I never conceived of myself as a post-colonial theorist.  Yet the influence of Said was pervasive during the 1980s.   Said’s insights, as I wrote in the introduction to my 1989 book An Imperial Vision, assessing British colonial architecture in India, “stimulated and helped shape my study of the ways the British created knowledge of, and represented, India and their Raj in architecture” (256). British buildings in India, that is, could be read as a kind of “text” in much the same way as literary and official documents.   I much enjoyed researching this book and traveling India in search of “Indo-Saracenic” buildings.  

The Saidian “turn” also provoked me to revisit my earlier work on liberalism and empire. In my contribution to the New Cambridge History, dissenting from those theorists who claimed that liberalism was implicated with imperialism from the very beginning, I sought in the Ideologies of the Raj to construct a liberalism that possessed its own integrity, combined with a critical analysis of its transformation in the decades after 1858 – from a Macaulay-ite vision of an India remade in Britain’s image to the “creation of difference”.  I refused to see only an enduring hypocrisy in which the ideals of liberalism were made to be no more than mere “alibis of empire”.  The volume has been surprisingly successful, and even after twenty years is widely consulted.

During the 1990s imperial history – quickly dubbed the “new” imperial history -- took root and flourished, with volumes even on how the “empire came home” to Britain.  India of course was central to much of this scholarship, and several of my then Berkeley graduate students,  now mostly based not in California but in schools in the Northeast, --I am happy to let them enjoy the winter snows -- have made major contributions to the history of colonial India.  In the millennial decade that followed historians increasingly endeavored to widen their geographical horizons – in a historiography that placed nations and empires both in larger comparative contexts.  One exciting new approach has focused on oceanic rather than land-based linkages across the globe.  Initially this involved primarily study of the so-called “Atlantic World”.  But Indian Ocean studies have increasingly claimed their own space.  My Imperial Connections: India in the Indian Ocean Arena endeavored to examine how India became something of the center of a large imperial web extending from Singapore to Malaya during the later nineteenth century with laborers, soldiers, lawyers, and traders, together with distinctive ideas about law and governance, spreading out from the subcontinent.  Sugata’s Distant Horizons, published the same year, shares much the same focus.  Now we also have Sunil Amrith’s evocative history of the migrations across the Bay of Bengal.

Some may have noticed in this extended account of India’s historiography over the last fifty years one influential school of history writing that I have neglected to mention – that of women’s history, and feminism more generally.  At a conference in Gail’s honor such an omission surely requires explanation.   Inasmuch as I have known Gail since we both lived in Lucknow during 1970 --  not to mention another women’s history pioneer, Barbara Ramusack, whom I have known ever longer and who attended my and Barbara’s wedding in Delhi, it would be absurd to ignore the lasting contributions these scholars made in opening up this new field of history.   Gail’s two early edited volumes – Separate Worlds, and The Extended Family (1980, & 1982) – give an indication of the excitement the women’s movement generated during the 1970s.  Each volume contains some dozen articles, with references to further papers delivered at a number of conferences during the preceding decade.   It may be significant to note that of the 22 articles contained in these two volumes only one was written by a male author, and that was our very own David Gilmartin.   Clearly, one must acknowledge, this scholarship was embedded in the political agenda of the larger women’s movement.   This does not any means invalidate it.  Rather, one might say it served a dual purpose.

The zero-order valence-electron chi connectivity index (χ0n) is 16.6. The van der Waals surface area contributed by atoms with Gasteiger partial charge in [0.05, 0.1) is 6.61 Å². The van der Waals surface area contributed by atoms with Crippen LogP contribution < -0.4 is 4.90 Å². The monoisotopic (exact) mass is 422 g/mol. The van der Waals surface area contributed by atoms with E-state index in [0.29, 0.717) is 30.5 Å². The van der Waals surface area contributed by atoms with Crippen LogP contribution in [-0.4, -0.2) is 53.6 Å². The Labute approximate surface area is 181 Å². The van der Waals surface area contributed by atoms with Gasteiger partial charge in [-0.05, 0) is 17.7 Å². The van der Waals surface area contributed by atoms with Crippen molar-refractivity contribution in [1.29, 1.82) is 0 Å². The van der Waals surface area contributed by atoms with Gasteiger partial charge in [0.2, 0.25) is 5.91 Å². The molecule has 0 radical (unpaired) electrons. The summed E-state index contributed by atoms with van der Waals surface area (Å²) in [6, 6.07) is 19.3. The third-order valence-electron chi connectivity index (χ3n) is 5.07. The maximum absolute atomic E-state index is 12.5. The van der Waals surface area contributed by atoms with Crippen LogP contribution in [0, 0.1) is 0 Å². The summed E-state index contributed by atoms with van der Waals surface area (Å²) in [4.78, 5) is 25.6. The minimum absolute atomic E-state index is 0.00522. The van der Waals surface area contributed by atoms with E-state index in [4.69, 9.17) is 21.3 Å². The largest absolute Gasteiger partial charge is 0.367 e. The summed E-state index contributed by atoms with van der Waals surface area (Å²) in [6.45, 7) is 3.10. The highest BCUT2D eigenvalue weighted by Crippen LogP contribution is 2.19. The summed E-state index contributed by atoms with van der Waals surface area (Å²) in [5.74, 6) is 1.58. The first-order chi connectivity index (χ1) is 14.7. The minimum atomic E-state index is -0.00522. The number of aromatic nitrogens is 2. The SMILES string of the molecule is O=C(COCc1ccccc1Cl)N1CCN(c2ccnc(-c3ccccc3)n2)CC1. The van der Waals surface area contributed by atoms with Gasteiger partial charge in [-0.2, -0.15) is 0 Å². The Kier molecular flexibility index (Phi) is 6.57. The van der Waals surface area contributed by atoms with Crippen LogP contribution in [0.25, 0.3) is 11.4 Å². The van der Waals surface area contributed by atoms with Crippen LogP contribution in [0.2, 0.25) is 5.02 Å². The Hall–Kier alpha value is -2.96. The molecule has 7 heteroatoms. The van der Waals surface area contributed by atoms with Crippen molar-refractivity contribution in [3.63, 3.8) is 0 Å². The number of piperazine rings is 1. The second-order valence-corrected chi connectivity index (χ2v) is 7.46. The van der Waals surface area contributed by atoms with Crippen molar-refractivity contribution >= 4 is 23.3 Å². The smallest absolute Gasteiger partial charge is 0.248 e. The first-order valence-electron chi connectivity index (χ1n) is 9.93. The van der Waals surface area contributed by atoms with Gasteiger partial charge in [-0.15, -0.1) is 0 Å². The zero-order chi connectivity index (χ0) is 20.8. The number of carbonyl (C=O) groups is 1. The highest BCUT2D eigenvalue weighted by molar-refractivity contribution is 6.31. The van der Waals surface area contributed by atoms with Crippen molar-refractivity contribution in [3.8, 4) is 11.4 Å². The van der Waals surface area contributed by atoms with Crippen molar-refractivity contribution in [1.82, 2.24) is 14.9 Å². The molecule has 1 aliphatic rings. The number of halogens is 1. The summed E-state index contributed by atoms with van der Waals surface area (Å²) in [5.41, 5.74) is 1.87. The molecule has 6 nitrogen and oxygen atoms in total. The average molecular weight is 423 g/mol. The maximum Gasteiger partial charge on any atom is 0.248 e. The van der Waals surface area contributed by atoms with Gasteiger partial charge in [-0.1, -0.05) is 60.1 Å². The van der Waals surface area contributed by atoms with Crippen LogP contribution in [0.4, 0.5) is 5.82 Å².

A small incident might illustrate the point.  About 1992 I was invited to attend a conference organized by Barbara Ramusack on “imperialism and feminism” at Cincinnati.   I was pleased to attend as I had just written a section on “gender and empire” for my forthcoming Ideologies of the Raj.   Researching this work, I had come to realize that, while studies of women’s activities helped fill a huge gap in the historical literature, gender was a crucial analytical concept – right up there with race and class – that helped structure all kinds of larger patterns of history and thought.   At the conference, to my surprise, I discovered, that apart from Barney Cohn, already well into his long unfortunate decline, I was the only male present.  This was a novel experience for me - though not an unpleasant one!  Toward the end of the session, a lively discussion arose about what projects “We as feminists” might next undertake as a group. Somewhat awkwardly, I interjected that “I am not a feminist”.  The organizers hastened to reassure me that I was, but some distance still remained between myself and the others.  Two years later, when I offered a graduate seminar on gender and empire at Berkeley, again I discovered that the students who enrolled were all female.  Much fortunately has changed in the twenty years since that encounter.   The young scholars I met at Cincinnati are now eminent professors, whose work lies at the center of what Indian history has become, and studies of women and gender, no longer so rigidly sex-coded, belong to all of us

I hope these remarks will help us think about history – where it has been, where it is, and where it might travel in the future.  A career in history offers so much in the way of excitement, and of learning, 

242 views0 comments


bottom of page